Death of a Salesman: Summary - Act 2

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Death of a Salesman: Act 2 Full Summary

A new dawn

      Act II begins with the possibility of a new dawn for Willy. Music is heard, gay and bright, which is suggestive of the rosy hopes, finding entrance and nourishment in Willy’s mind. Linda informs him that the boys were in fine shape when they left. This enhances the optimism in Willy’s thoughts and he feels hopefully about Biff: “He’s leading for a change.” He is almost convinced about this. “There’s no question, there simply are certain men that take longer to get—solidified.” Happily he announces that on his way home that night he would bring some seeds. But Linda is too down to earth to be swept away. She knows: “not enough sun gets back there. Nothing will grow anymore”. Ironically it is Linda who knows this. Willy is not prepared for this. He is not equipped with plenty of resources to bear the onslaught of sterile and oppressive forces.

Willy—an incorrigible dreamer

      Willy, we find, is an incorrigible dreamer. He lapses into dreams the moment he gets an opportunity. He begins to dream again. He dreams of getting “a little place out in the country”, of building “a little guest house” or two for his sons when they will visit him after getting married, of Biff’s getting fifteen thousand dollars to start the business and of himself getting a job in New York. Linda reminds him of the payments they owe on insurance premium, on the repair of the car and refrigerator and on the mortgage of the house. Willy is simply annoyed at having to pay installments for many goods: “I'm always in a race with the junk yard”. But he feels that to brave a twenty-five-year mortgage is an accomplishment.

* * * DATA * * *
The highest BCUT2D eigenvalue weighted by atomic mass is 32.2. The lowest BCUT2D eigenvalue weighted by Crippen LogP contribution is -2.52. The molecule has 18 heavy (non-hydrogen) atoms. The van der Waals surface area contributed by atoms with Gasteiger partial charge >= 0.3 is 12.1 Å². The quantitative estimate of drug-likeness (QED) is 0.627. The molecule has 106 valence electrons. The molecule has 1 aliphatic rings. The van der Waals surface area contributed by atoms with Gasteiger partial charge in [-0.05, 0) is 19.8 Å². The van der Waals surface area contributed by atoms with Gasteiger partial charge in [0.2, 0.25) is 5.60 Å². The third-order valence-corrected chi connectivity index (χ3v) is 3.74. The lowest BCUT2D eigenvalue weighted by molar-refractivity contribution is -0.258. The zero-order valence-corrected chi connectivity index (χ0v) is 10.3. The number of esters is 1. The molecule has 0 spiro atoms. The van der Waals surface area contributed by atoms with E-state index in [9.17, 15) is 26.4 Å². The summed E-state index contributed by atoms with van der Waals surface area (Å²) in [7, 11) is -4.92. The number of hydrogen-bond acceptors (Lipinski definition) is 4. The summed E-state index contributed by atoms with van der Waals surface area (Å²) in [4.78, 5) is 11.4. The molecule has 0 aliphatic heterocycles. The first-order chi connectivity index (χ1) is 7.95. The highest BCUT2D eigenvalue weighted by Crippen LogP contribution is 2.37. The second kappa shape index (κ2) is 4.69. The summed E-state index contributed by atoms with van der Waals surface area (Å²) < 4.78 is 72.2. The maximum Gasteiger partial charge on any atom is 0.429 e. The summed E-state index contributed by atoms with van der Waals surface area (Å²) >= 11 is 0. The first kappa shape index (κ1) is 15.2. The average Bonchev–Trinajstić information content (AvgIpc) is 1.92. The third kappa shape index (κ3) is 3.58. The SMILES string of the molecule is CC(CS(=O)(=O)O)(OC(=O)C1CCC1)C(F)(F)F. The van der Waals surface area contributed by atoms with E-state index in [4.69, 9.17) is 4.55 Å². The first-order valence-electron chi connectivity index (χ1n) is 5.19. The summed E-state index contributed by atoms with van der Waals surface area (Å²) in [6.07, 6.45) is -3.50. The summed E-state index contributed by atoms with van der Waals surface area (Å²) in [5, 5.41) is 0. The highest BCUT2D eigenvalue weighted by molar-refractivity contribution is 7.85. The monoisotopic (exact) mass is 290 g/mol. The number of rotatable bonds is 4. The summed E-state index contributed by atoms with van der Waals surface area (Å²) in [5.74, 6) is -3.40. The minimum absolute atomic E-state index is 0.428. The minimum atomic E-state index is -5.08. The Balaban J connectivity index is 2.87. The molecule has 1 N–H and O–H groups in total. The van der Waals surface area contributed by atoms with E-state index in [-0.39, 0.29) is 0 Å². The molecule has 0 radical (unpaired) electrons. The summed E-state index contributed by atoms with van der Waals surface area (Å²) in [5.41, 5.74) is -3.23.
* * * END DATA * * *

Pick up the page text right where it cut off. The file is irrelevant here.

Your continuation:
Willy is overjoyed to know from Linda that his sons have invited him that evening at Frank’s Chop House, where they will “blow him to a big meal”. Just as Willy is leaving, Linda gets a telephone call from Biff whom she tells coaxingly: “And be sweet to him tonight, dear. Be loving to him. Because he’s only a little boat looking for a harbor.”

Willy is fired by Howard

      The scene changes and we are suddenly introduced to Howard Wagner, Willy’s employer. Howard is trying to plug in a tape recorder when Willy appears on the scene. At the moment ironically, Howard is more interested in the machine than in any human being. When Willy Loman gets a chance to say something about himself, Howard observes that he should have been in Boston. Willy says that he could not travel anymore and should be provided with a job in New York. Howard replies at once that he has no other job for him but that of a salesman. Willy Loman confesses that he himself was attracted to the career of salesmanship as it provided him with opportunities to come in contact with people of standing. He adds that with the passage of time, this charm faded away. Howard’s replies are categorically negative. Willy pleads persistently that he be considered on humanitarian grounds but Howard turns a deaf ear to all his pleadings. Willyexpresses his need for sixty-five to forty dollars a week but Howard is not to be taken in. He dismisses the poor salesman without much ado. When Howard replies that he should depend on his sons, Willy replies boldly that he is not cripple and could stand on his own feet even in old age.

Scattered dreams and the vision of Ben

      Willy is once more plunged into the dark world of negatives. He is captured by an over-powering sense of failure and frustration. His thoughts go back to Ben. His failure seems all the more taunting in glaring contrast with Ben’s success. He conjures up a vision of Ben and tries to understand and lay hands to the key of success. The knowledge that Biff too was a failure adds to his sense of frustration and agony. All the dreams of Willy have been shattered and have ended up in nothingness.